What is repentance? This question concerns many people, but very few are able to give an answer. Many confuse repentance with the feeling of being sorry or remorse. It took me a long time to understand what repentance means and what meaning this word has in the Holy Scriptures. I want to share what I have understood regarding this subject as a result of studying the Holy Scriptures for many years.
1. Repentance is the change of mind
The Greek word translated into English “repentance” is metanoia from [meta ] – to change, and [noia] – mind, thinking. Hence, repentance is a change of thinking about the concept of life. Man lives in accordance to the way he thinks. That is why Solomon, in all his wisdom, wrote:
Watch over your heart with all diligence, for from it flow the springs of life. (Proverbs 4:23)
Since man accepts something in his mind, sooner or later, he does it. Jesus says:
… the things that proceed out of the mouth come from the heart, and those defile the man. For out of the heart come evil thoughts, murders, adulteries, fornications, thefts, false witness, slanders. These are the things which defile the man; but to eat with unwashed hands does not defile the man. (Matthew 15:17-20)
(Here I think it is necessary to mention that in ancient times people believed that the heart was the place of thinking and senses). A true change can occur in a man’s life only when he changes his mind.
2. Repentance is produced by God in the life of the one who enters the New Covenant
The period of Babylonian bondage was a very heavy one for the people of Israel. Many believed God would destroy them as a nation. In this context God proclaims that the days will come when He will make with them a New Covenant and according to this covenant He will give them a new heart. In Jeremiah 31:33 it says,
‘’I will put My law within them and on their heart I will write it.’’
In Ezekiel 11:19-20 it is written,
‘’And I will give them one heart, and put a new spirit within them. And I will take the heart of stone out of their flesh and give them a heart of flesh, that they may walk in My statutes and keep My ordinances and do them. Then they will be My people, and I shall be their God.’’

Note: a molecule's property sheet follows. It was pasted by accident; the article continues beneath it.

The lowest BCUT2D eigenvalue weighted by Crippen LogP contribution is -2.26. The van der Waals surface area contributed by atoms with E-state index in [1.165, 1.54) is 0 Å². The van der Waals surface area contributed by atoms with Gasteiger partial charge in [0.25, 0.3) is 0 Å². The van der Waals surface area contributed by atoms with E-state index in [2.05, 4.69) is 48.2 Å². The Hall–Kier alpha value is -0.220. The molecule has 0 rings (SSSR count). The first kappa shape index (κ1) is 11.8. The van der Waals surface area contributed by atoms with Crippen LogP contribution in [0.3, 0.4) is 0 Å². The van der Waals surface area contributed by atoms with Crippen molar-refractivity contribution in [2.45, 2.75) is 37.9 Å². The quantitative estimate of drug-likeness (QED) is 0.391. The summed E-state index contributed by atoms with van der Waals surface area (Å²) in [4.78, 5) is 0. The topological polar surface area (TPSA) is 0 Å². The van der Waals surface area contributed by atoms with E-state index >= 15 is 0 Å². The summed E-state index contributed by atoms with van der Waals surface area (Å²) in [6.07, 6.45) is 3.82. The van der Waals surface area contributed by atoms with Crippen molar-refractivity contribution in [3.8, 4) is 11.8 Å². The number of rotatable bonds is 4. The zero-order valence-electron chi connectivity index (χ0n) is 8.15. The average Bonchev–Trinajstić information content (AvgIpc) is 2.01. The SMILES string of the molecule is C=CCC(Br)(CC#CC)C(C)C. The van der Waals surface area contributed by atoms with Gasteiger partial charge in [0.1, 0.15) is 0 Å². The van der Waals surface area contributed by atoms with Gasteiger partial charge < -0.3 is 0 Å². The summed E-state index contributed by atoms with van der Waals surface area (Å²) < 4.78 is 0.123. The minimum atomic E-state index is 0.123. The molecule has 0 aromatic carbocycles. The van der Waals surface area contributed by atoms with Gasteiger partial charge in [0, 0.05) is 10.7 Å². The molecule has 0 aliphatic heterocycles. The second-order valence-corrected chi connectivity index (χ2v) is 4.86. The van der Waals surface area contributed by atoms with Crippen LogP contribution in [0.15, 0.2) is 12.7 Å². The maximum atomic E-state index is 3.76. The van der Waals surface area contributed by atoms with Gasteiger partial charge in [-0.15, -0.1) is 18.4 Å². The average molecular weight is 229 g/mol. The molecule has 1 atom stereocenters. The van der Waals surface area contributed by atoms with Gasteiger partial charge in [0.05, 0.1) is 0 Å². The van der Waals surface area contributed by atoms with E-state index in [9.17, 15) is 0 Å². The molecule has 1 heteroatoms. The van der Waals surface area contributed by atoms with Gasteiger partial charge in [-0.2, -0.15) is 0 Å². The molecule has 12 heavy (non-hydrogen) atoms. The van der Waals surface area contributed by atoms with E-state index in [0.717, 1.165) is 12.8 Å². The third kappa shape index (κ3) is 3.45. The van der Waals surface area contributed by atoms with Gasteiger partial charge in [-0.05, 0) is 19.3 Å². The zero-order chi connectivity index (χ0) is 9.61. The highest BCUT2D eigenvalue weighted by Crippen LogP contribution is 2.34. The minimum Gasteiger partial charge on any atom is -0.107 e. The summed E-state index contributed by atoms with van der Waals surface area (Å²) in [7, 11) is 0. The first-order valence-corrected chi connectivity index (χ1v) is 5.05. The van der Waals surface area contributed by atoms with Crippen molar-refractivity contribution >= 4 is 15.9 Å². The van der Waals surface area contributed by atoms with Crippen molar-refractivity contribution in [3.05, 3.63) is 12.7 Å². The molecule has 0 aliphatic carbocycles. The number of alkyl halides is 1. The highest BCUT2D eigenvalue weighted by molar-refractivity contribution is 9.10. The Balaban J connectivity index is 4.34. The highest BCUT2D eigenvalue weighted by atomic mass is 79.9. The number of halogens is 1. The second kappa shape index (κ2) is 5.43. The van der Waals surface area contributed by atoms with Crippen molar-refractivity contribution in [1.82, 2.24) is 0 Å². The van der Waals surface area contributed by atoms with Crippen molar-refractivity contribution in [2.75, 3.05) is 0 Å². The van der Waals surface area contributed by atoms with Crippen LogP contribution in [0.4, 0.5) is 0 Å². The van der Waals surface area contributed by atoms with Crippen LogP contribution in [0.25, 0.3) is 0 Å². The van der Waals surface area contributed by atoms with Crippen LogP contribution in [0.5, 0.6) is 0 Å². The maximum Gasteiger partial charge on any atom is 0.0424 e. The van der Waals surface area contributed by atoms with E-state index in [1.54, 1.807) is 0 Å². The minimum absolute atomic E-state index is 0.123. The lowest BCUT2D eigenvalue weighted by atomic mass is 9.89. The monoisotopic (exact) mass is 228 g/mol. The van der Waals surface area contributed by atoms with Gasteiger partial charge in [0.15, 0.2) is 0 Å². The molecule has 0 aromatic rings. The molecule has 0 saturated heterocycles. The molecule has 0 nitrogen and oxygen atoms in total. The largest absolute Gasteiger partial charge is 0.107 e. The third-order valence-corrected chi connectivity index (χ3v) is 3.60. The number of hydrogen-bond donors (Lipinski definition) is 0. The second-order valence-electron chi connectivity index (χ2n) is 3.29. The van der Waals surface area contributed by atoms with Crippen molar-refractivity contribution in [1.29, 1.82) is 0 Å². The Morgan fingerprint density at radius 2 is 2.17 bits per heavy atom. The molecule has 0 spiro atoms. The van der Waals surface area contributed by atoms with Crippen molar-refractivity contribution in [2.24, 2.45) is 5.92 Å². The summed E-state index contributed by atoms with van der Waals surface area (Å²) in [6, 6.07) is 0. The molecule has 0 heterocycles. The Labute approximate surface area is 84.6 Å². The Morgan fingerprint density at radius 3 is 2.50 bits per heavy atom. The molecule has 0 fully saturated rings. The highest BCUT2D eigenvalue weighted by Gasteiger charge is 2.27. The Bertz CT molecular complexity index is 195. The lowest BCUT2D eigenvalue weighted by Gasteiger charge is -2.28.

(Do not forget that any reference to the heart means the thinking of man). The same is written in Ezekiel 36:25-27. Therefore, in the New Covenant, God promises to change man’s thinking. Hence, this, in turn, will help man to live a life of obedience to God.
3. Repentance takes place in man’s life when he enters the New Covenant
In order to better understand when a person enters the New Covenant, it is important to understand what the “Covenant” means. The Hebrew word used for the “covenant” is “berit” which means “a solemn understanding made by passing through the pieces of the sacrificed animal.” In the old days when a covenant was made, an animal was offered as a sacrifice, which was split in two pieces. The people who entered the covenant had to pass through these two halves of animal. This procedure was also called “walking through death”. Through this, the partners of the covenant swore each other to faithfulness; that is they chose to die to themselves and live to fulfill the conditions of the covenant. On the other hand, they seemed to say: so do to me (like to this animal) God, if I break the terms of the covenant. That is why the Lord Jesus tells everyone in Luke 9:23-24:
‘’If anyone wishes to come after Me, he must deny himself, and take up his cross daily and follow Me. For whoever wishes to save his life will lose it, but whoever loses his life for My sake, he is the one who will save it.’’
Maybe you would say that the New Covenant was promised to the people of Israel, but we are not Jews! What is the part of the non-Jews (or the Gentiles) in this covenant … This will be the subject of another article.
Translated by Marcela Tasca